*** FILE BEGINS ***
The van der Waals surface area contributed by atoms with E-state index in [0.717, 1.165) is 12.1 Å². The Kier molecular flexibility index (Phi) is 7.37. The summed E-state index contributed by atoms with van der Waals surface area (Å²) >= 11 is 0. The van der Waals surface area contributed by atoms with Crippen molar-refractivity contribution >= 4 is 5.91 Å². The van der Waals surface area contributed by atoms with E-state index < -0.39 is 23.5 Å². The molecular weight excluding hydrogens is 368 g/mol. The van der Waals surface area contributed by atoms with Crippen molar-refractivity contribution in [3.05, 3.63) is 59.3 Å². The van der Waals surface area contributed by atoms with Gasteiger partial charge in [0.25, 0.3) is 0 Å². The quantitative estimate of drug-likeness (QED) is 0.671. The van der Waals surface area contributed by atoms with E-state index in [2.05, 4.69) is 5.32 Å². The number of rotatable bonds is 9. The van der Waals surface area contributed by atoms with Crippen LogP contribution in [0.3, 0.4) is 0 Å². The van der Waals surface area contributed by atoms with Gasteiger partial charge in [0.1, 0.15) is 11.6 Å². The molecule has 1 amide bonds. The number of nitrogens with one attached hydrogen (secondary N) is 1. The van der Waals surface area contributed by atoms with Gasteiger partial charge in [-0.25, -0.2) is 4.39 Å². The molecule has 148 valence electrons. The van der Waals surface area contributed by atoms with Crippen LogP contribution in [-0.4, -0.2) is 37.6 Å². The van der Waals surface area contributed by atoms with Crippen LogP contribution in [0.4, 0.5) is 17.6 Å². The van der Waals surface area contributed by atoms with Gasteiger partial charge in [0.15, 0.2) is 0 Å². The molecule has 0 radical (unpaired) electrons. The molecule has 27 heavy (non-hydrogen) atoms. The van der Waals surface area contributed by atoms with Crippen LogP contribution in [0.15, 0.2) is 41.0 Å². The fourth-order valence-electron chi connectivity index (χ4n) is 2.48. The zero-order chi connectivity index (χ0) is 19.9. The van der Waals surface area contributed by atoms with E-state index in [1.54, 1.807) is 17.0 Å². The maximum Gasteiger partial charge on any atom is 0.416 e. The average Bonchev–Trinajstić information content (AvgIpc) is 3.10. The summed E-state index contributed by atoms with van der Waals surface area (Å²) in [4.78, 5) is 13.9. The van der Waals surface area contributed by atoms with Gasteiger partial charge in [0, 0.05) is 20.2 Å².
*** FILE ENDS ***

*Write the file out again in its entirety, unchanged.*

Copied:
The van der Waals surface area contributed by atoms with E-state index in [0.717, 1.165) is 12.1 Å². The Kier molecular flexibility index (Phi) is 7.37. The summed E-state index contributed by atoms with van der Waals surface area (Å²) >= 11 is 0. The van der Waals surface area contributed by atoms with Crippen molar-refractivity contribution >= 4 is 5.91 Å². The van der Waals surface area contributed by atoms with E-state index < -0.39 is 23.5 Å². The molecular weight excluding hydrogens is 368 g/mol. The van der Waals surface area contributed by atoms with Crippen molar-refractivity contribution in [3.05, 3.63) is 59.3 Å². The van der Waals surface area contributed by atoms with Gasteiger partial charge in [0.25, 0.3) is 0 Å². The quantitative estimate of drug-likeness (QED) is 0.671. The van der Waals surface area contributed by atoms with E-state index in [2.05, 4.69) is 5.32 Å². The number of rotatable bonds is 9. The van der Waals surface area contributed by atoms with Crippen LogP contribution in [0.3, 0.4) is 0 Å². The van der Waals surface area contributed by atoms with Gasteiger partial charge in [0.1, 0.15) is 11.6 Å². The molecule has 1 amide bonds. The number of nitrogens with one attached hydrogen (secondary N) is 1. The van der Waals surface area contributed by atoms with Gasteiger partial charge in [-0.25, -0.2) is 4.39 Å². The molecule has 148 valence electrons. The van der Waals surface area contributed by atoms with Crippen LogP contribution in [-0.4, -0.2) is 37.6 Å². The van der Waals surface area contributed by atoms with Crippen LogP contribution in [0.4, 0.5) is 17.6 Å². The van der Waals surface area contributed by atoms with Gasteiger partial charge in [0.15, 0.2) is 0 Å². The molecule has 0 radical (unpaired) electrons. The molecule has 27 heavy (non-hydrogen) atoms. The van der Waals surface area contributed by atoms with Crippen LogP contribution in [0.15, 0.2) is 41.0 Å². The fourth-order valence-electron chi connectivity index (χ4n) is 2.48. The zero-order chi connectivity index (χ0) is 19.9. The van der Waals surface area contributed by atoms with E-state index in [1.54, 1.807) is 17.0 Å². The maximum Gasteiger partial charge on any atom is 0.416 e. The average Bonchev–Trinajstić information content (AvgIpc) is 3.10. The summed E-state index contributed by atoms with van der Waals surface area (Å²) in [4.78, 5) is 13.9. The van der Waals surface area contributed by atoms with Gasteiger partial charge in [0, 0.05) is 20.2 Å².